Alzheimer’s disease (AD), the most common form of dementia, has been proposed to result from the degeneration of synapses, putatively caused by assemblies of the amyloid-β peptide (Aβ). The spatiotemporal dynamics of this synaptopathy, its potential reversibility as well as its consequences on the function of single neurons and neuronal circuits, however, are not fully understood to date. In order to address these questions, I assessed structural and functional alterations of neurons in the neocortex in a transgenic mouse model of Alzheimer’s disease, namely APP/PS1 (APPswe, PS1L166P) mice, using in vivo two-photon imaging. Chronic imaging of dendrites and axons over the course of four weeks revealed not only a reduction in dendritic spine density close to amyloid plaques (proteinaceous extracellular deposits typical of AD), but I also identified synaptic instability as a main aspect contributing to AD pathology. Importantly, while synapse loss was confined to the immediate plaque vicinity (up to 15µm from the histological plaque border), synaptic instability was evident in a much larger region surrounding plaques (50 µm) and affected both, pre- and postsynaptic compartments. As the prevailing hypothesis in AD holds that Aβ conveys these detrimental effects on synapses one therapeutic approach is based on the pharmacological inhibition of Aβ generation. I thus assessed the impact of a novel selective γ-secretase inhibitor (GSI), a compound that prevents the last cleavage step necessary for the release of Aβ from the longer transmembrane amyloid precursor protein (APP). Notably, the GSI used here primarily interferes with the processing of APP and still allows for processing of other γ-secretase substrates, and hence should largely reduce side effects seen with earlier generations of GSIs before. Daily treatment with the GSI reduced the deposition of Aβ as evidenced by the initial reduction in the number of new plaques and a sustained decrease in the growth of these newly deposited plaques. Importantly, it also ameliorated the plaque-associated synaptic instability, without displaying overt adverse effects on dendritic spines in WT mice. These data represent the first in vivo evidence that selective pharmacological inhibition of the γ-secretase mediated APP cleavage can have beneficial effects on synaptic pathology in AD. Given the widespread impact of Aβ assemblies on neuronal structures, I then asked to which extent these structural alterations affect the function of neurons. To address this question, I recorded neuronal response properties in the primary visual cortex of behaving APP/PS1 mice, employing in vivo two-photon calcium imaging using the genetically encoded calcium indicator GCaMP6m. In order to probe the impact of AD related pathology on specific aspects of information processing, which rely on multiple neuronal circuits, I characterized visually driven and motor-related activity, as well as signals based on mismatches between actual and expected visual input. My data reveal a massive reduction in responsiveness under almost all conditions tested, which is line with the profound impact on neuronal structure. Stimulus selectivity, like orientation or direction tuning, were not altered in APP/PS1 mice, indicating that the main effect is caused by a change in response gain. Along with the massive decrease in feedforward signals, I observed an increase in spontaneous, hence uncorrelated neuronal activity in AD transgenic mice. Both features jointly affected the coding accuracy of the network, and I propose that this combination may represent a common characteristic leading to impaired information processing in AD. Surprisingly, I found that responses elicited after a discordance of actual and expected visual flow during running, i.e. a visuomotor mismatch, were selectively spared in APP/PS1 mice, suggesting a particular resilience of this very signal. Together, both studies demonstrate that global widespread structural changes of neurons in the AD brain are accompanied by a severe impact on information processing, most prominently seen in a strong reduction of feedforward signals. My data, thus, provide a correlate of impaired cognition in AD at the level of single neurons and neural circuits.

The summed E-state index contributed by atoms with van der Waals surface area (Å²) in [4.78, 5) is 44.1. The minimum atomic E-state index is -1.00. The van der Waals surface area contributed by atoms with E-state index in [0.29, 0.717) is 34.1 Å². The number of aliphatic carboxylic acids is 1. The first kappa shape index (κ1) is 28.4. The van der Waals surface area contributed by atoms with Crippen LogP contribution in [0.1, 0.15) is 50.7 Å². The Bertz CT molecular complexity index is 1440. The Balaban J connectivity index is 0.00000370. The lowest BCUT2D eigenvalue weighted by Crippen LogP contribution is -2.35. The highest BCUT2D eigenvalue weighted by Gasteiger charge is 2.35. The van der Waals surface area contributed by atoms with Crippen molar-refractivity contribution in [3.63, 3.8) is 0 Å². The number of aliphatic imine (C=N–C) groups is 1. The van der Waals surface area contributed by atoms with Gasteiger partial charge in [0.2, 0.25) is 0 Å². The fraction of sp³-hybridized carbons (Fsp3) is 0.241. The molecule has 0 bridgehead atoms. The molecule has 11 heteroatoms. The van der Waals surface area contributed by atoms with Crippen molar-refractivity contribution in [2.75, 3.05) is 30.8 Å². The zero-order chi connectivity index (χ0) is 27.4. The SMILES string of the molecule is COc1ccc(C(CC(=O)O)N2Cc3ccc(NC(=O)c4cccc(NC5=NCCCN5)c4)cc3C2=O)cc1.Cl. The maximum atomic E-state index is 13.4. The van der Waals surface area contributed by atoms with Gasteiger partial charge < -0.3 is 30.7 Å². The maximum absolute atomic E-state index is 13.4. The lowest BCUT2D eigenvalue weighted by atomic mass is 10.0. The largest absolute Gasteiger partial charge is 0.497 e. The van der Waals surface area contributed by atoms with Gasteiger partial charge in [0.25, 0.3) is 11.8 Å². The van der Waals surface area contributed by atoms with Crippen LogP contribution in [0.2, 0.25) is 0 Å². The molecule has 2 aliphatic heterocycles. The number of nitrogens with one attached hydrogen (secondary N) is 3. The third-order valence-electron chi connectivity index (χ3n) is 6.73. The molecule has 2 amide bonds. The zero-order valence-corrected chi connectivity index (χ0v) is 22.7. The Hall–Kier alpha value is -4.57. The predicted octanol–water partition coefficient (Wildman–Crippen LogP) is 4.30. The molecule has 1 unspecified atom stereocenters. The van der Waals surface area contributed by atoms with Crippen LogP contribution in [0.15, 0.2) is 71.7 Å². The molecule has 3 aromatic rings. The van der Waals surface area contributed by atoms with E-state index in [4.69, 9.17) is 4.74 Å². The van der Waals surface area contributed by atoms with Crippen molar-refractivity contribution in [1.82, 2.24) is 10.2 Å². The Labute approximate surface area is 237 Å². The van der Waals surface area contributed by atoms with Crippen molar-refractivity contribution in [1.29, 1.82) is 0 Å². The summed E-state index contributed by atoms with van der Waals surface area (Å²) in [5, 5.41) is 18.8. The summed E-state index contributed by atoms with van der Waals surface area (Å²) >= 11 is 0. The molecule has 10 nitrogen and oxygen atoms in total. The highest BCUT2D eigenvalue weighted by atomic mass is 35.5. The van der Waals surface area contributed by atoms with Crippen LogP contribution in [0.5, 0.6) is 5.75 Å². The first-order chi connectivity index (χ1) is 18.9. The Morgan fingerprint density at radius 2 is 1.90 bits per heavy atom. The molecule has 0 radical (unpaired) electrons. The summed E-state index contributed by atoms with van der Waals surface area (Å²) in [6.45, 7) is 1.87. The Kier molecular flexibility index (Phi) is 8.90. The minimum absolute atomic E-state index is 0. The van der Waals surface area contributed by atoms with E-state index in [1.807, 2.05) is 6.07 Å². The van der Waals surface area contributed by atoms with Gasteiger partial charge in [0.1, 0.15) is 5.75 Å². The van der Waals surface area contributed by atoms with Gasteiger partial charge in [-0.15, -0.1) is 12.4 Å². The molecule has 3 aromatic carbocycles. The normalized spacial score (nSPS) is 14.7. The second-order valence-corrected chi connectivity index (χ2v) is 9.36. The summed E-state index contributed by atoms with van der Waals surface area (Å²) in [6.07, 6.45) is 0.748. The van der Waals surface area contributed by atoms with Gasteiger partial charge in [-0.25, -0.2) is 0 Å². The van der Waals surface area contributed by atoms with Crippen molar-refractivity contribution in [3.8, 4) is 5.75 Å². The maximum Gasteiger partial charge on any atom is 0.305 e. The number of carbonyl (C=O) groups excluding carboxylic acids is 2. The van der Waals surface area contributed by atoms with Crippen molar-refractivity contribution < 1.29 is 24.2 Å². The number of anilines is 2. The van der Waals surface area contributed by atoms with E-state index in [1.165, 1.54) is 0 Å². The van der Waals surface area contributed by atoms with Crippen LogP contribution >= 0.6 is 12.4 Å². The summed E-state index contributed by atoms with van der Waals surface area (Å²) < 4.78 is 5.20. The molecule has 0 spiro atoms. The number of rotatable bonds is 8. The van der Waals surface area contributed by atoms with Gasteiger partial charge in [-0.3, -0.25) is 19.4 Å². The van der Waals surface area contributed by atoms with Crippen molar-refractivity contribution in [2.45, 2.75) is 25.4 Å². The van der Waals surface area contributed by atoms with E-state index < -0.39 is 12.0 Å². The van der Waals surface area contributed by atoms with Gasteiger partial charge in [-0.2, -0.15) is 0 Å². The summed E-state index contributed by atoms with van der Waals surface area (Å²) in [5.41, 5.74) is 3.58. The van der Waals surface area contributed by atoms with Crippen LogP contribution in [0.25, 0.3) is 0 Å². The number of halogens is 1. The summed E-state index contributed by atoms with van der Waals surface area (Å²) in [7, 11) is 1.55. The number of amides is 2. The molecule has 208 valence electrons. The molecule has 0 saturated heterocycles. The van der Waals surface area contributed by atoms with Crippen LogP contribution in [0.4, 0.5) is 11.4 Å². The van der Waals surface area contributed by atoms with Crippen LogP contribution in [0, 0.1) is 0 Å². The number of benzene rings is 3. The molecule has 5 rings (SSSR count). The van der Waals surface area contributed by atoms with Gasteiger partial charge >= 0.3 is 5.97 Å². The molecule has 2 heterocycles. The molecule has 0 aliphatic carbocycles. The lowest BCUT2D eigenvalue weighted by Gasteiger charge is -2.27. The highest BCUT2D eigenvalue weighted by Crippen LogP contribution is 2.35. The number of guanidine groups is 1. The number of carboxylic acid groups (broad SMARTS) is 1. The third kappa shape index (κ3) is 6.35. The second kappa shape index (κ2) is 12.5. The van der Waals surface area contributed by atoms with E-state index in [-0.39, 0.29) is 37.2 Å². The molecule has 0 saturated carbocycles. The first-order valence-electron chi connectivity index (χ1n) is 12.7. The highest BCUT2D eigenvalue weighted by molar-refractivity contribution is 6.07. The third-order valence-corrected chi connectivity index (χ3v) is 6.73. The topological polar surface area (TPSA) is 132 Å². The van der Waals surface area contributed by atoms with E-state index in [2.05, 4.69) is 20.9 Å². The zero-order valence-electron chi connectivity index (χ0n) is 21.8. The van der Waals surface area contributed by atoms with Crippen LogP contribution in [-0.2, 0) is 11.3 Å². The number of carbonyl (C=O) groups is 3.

Abstract

Abstract